Clinical Application of Tissue Engineered Human Heart Valves Using Autologous Progenitor Cells
Background— Tissue engineering (TE) of heart valves reseeded with autologous cells has been successfully performed in vitro. Here, we report our first clinical implantation of pulmonary heart valves (PV) engineered with autologous endothelial progenitor cells (EPCs) and the results of 3.5 years of follow-up.
Methods and Results— Human PV allografts were decellularized (Trypsin/EDTA) and resulting scaffolds reseeded with peripheral mononuclear cells isolated from human blood. Positive stain for von Willebrand factor, CD31, and Flk-1 was observed in monolayers of cells cultivated and differentiated on the luminal surface of the scaffolds in a dynamic bioreactor system for up to 21 days, indicating endothelial nature. PV reseeded with autologous cells were implanted into 2 pediatric patients (age 13 and 11) with congenital PV failure. Postoperatively, a mild pulmonary regurgitation was documented in both children. Based on regular echocardiographic investigations, hemodynamic parameters and cardiac morphology changed in 3.5 years as follows: increase of the PV annulus diameter (18 to 22.5 mm and 22 to 26 mm, respectively), decrease of valve regurgitation (trivial/mild and trivial, respectively), decrease (16 to 9 mm Hg) or a increase (8 to 9.5 mm Hg) of mean transvalvular gradient, remained 26 mm or decreased (32 to 28 mm) right-ventricular end-diastolic diameter. The body surface area increased (1.07 to 1.42 m2 and 1.07 to 1.46 m2, respectively). No signs of valve degeneration were observed in both patients.
Conclusions— TE of human heart valves using autologous EPC is a feasible and safe method for pulmonary valve replacement. TE valves have the potential to remodel and grow accordingly to the somatic growth of the child.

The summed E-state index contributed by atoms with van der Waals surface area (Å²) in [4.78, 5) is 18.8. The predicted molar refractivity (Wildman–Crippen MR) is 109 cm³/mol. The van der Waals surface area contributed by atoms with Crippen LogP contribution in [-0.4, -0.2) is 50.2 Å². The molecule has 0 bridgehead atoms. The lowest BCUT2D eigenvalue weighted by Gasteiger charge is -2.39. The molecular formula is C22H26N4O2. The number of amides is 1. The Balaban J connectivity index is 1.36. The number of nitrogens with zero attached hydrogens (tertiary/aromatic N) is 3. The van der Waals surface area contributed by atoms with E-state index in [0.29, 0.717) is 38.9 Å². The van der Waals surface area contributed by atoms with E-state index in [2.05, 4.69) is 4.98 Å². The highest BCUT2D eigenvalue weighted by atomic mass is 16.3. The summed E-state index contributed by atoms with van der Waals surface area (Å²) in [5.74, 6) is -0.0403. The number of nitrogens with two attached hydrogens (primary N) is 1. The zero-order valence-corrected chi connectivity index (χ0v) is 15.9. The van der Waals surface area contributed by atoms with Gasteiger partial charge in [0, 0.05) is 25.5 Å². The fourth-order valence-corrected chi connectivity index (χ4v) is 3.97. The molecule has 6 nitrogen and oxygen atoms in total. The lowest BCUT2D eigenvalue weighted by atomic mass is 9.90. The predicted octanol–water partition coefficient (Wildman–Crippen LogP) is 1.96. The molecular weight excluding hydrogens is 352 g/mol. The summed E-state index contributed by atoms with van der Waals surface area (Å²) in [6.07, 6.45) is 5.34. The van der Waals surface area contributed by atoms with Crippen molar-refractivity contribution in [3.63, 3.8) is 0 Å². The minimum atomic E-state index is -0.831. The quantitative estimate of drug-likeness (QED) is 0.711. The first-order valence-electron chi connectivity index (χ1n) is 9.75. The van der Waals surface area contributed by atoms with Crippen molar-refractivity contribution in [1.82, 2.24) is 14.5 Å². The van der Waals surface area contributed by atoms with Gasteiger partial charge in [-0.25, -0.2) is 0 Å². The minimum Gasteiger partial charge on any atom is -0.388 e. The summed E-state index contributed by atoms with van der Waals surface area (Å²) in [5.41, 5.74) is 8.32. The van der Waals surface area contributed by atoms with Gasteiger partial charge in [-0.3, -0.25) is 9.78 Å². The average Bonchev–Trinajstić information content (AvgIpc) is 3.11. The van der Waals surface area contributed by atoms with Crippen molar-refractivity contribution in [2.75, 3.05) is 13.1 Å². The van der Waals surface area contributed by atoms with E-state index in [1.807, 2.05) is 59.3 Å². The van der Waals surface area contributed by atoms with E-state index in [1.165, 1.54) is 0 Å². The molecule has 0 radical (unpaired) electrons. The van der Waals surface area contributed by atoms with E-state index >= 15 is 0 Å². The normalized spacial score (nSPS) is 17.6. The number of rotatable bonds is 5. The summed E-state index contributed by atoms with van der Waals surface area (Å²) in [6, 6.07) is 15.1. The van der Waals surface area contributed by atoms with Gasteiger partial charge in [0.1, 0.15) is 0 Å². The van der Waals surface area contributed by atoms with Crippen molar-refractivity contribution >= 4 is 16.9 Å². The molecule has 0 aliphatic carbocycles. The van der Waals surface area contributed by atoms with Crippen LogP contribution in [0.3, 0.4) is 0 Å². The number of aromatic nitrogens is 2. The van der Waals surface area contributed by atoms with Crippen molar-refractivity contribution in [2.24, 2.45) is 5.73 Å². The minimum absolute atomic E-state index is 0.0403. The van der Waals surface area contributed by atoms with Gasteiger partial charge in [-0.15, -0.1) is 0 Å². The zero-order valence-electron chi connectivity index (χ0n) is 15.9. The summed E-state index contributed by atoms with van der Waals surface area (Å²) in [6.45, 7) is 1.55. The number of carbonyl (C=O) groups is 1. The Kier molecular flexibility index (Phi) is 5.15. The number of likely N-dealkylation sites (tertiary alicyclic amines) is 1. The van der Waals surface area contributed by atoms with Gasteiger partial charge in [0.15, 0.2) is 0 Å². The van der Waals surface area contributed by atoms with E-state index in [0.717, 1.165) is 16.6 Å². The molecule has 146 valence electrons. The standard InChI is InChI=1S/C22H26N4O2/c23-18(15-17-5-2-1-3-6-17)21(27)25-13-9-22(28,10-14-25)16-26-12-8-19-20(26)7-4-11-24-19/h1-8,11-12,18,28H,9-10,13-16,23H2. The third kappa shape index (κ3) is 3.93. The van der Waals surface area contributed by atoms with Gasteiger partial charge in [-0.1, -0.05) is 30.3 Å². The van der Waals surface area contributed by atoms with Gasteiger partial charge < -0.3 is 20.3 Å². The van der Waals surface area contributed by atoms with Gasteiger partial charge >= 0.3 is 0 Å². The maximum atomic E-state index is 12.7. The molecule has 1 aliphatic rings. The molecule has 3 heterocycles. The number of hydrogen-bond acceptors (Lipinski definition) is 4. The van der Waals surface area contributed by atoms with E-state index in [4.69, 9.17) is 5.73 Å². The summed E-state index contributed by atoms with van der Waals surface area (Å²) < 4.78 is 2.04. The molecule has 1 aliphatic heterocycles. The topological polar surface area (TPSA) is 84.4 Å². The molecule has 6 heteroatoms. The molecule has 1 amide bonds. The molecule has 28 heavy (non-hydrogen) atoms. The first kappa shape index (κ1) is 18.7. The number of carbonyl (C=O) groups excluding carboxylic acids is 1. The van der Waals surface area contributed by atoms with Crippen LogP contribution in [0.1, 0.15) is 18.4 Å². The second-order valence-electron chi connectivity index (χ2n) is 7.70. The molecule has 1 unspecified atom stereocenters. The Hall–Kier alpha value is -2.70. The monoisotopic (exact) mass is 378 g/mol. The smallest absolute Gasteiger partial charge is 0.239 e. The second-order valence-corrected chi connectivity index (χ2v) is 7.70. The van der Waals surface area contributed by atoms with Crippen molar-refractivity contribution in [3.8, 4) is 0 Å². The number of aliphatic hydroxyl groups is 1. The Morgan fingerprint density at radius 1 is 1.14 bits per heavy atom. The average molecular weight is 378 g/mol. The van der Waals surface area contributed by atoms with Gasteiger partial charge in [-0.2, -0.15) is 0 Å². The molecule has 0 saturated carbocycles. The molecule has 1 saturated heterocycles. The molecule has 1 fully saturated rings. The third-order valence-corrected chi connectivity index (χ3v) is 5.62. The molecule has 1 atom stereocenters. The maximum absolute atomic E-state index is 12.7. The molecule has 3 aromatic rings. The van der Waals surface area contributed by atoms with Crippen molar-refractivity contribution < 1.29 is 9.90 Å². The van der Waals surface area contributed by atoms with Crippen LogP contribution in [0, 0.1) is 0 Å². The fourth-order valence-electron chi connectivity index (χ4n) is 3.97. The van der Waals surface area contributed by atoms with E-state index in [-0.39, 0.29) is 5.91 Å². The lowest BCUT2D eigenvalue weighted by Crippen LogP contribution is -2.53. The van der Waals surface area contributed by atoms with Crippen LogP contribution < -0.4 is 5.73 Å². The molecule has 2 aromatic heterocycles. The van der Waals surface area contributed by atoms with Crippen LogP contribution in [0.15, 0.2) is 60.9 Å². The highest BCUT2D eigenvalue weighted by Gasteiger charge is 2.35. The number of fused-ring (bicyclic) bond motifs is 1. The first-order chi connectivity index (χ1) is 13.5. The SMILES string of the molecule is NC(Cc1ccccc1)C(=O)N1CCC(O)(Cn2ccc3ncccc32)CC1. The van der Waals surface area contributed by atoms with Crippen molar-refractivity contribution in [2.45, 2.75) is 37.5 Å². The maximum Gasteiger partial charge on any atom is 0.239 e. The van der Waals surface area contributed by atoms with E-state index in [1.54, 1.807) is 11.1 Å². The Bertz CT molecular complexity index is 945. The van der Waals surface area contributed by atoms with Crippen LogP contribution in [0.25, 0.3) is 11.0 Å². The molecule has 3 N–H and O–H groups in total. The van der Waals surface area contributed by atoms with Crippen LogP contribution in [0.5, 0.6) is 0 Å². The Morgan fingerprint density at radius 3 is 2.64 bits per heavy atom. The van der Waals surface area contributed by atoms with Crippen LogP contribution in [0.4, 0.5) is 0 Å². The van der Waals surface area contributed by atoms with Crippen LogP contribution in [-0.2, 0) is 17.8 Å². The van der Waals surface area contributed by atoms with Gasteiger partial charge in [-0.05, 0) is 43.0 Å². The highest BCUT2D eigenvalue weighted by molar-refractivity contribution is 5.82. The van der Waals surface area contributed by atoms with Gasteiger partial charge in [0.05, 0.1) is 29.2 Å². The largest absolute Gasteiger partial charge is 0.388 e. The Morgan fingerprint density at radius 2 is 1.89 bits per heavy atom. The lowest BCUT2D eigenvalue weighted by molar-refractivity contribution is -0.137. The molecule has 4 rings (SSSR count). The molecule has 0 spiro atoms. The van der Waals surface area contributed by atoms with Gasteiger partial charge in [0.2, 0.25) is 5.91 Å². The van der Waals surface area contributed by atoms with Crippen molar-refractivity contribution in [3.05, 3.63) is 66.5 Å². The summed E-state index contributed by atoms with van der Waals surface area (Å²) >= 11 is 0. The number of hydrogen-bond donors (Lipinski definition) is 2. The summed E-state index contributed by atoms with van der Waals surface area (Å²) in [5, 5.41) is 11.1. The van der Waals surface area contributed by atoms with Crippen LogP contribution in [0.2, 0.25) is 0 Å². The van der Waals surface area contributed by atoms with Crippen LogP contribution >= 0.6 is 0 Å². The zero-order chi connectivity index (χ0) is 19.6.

The majority of pulmonary valve pathology are related to congenital heart diseases. Stenotic lesions include the hypoplasia of the right ventricular outflow tract (RVOT) and/or pulmonary arteries, etc.1,2 Pulmonary insufficiency is generally related to nonvalved transannular repair of RVOT, which leads to right ventricular failure, ventricular arrhythmias, and requires reoperations.3 Different types of valvular conduits including xenografts and allografts were implemented for reconstruction of RVOT in children and adults.4 Despite ongoing efforts to improve longevity of biological valve prostheses, the long-term results remain unsatisfactory.5 After implementation of cryopreservation techniques, human allograft valves have been widely used in reconstruction of the RVOT in congenital heart disease. However, preserved viability of the cells in allograft valvular tissue causes immunological responses and leads to subsequent graft failure.6 Clinical implantation of decellularized xenograft valves turned in early graft failure, possibly because of preserved matrix immunogenicity.7 All commercially available grafts for RVOT reconstruction necessitate subsequent replacement in pediatric patients, because of their unfeasibility to grow and remodel with concomitant growth of child organism.8
The field of tissue engineering (TE) emerged as an alternative in search for an ideal valvular graft that could overcome all these limitations. Its principle is based on in vitro and in vivo repopulation of biological scaffolds with autologous cells that maintain continuous remodeling and growth of the implanted valvular prosthesis.9
Our group already reported about successful in vitro creation of TE human heart valves based on decellularized allograft matrices reseeded with human venous endothelial cells.10 The present study involves the usage of autologous endothelial progenitor cells (EPCs) for tissue engineering purposes. Moreover, here we report our first clinical experience of TE valves implantation in pediatric patients with pulmonary valve pathology and the results of 3.5 years of follow-up.
Materials and Methods
Statement of Responsibility
The authors had full access to the data and take full responsibility for their integrity. All authors have read and agree to the manuscript as written.